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ATLANTA – It has been weeks since Hurricane Gustav began a slowdown of refinery operations in the Gulf, which was quickly magnified by Hurricane Ike. As a result, gas shortages in Southeastern states continue to hit crisis levels with closed pumps, long lines and frustrated motorists.
In Atlanta, AAA reported more than half of gas stations were without fuel this weekend. The Energy Department reported five refineries that produce about 5 percent of the nation’s total gasoline supplies remained closed and several other refineries were still working at less than full capacity.
Gary Harris, executive director of the North Carolina Petroleum and Convenience Marketers, whose members sell about 90 percent of the gasoline in North Carolina, told USA Today he expected two to four more weeks of shortages. "There was a lot of panic buying fueled by media coverage of the shortage," he said. "Now, it’s hard to catch up."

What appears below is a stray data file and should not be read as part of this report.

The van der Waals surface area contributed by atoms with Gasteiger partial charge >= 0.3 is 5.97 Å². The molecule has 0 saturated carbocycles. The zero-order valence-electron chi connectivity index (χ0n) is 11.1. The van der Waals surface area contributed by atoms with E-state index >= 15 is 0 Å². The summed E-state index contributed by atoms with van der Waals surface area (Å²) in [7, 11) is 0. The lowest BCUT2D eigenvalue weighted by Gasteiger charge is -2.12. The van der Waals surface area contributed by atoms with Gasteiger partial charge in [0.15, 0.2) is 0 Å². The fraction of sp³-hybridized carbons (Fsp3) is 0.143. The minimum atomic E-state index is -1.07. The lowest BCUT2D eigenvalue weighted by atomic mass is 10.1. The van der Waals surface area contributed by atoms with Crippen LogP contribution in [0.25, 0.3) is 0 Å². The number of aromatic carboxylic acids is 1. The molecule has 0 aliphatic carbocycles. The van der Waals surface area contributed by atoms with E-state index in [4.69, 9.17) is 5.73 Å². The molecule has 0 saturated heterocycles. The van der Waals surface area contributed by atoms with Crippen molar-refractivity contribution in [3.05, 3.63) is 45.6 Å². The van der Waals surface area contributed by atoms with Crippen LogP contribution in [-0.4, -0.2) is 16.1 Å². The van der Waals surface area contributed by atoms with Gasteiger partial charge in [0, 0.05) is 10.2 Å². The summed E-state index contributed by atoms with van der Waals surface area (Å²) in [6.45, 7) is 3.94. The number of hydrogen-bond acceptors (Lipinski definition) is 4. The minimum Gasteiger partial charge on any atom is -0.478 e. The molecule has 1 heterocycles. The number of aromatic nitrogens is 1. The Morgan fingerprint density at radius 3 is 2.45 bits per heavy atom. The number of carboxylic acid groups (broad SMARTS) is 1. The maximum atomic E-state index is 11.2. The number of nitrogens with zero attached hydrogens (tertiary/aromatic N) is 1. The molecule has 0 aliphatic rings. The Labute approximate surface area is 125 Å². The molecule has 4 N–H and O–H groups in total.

Marylee Booth, executive director of the Tennessee Oil Marketers Association, told the paper panic-buying motorists who were filling up every time they passed a station with fuel contributed greatly to the problem that has recently shown signs of improvement.
"If people saw a tanker drive up to a station, they’d start lining up. The panic has died down. It’s getting a little better every day," Booth told USA Today.
However, not all stations are fairing well. As a result, many operators have placed limits on fuel purchases. In Greensboro, N.C., for example, a local Shell station short on fuel set a $50 limit on all fuel purchases. In other locations, motorists have camped out waiting for tankers to arrive.
The gas shortage has hit hardest in metro Atlanta, Nashville, Tenn., and the Carolinas, including the Charlotte area and the mountain towns to the west.